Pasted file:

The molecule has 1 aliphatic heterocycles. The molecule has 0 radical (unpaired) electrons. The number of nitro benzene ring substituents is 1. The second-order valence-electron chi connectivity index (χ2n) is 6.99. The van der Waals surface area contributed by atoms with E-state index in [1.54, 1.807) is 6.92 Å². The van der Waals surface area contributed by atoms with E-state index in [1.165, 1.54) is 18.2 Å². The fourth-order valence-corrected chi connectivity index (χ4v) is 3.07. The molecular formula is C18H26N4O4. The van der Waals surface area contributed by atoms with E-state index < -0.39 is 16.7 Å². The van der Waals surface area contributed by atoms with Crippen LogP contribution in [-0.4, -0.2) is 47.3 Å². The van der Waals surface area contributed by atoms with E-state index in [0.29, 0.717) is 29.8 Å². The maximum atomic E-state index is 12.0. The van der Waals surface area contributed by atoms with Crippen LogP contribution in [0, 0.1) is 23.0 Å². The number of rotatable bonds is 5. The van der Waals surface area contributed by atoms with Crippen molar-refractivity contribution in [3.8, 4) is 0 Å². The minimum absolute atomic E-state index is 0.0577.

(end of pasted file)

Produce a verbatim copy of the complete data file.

The molecule has 1 aliphatic heterocycles. The molecule has 0 radical (unpaired) electrons. The number of nitro benzene ring substituents is 1. The second-order valence-electron chi connectivity index (χ2n) is 6.99. The van der Waals surface area contributed by atoms with E-state index in [1.54, 1.807) is 6.92 Å². The van der Waals surface area contributed by atoms with E-state index in [1.165, 1.54) is 18.2 Å². The fourth-order valence-corrected chi connectivity index (χ4v) is 3.07. The molecular formula is C18H26N4O4. The van der Waals surface area contributed by atoms with E-state index < -0.39 is 16.7 Å². The van der Waals surface area contributed by atoms with Crippen LogP contribution in [-0.4, -0.2) is 47.3 Å². The van der Waals surface area contributed by atoms with E-state index in [0.29, 0.717) is 29.8 Å². The maximum atomic E-state index is 12.0. The van der Waals surface area contributed by atoms with Crippen LogP contribution in [0, 0.1) is 23.0 Å². The number of rotatable bonds is 5. The van der Waals surface area contributed by atoms with Crippen molar-refractivity contribution in [3.8, 4) is 0 Å². The minimum absolute atomic E-state index is 0.0577.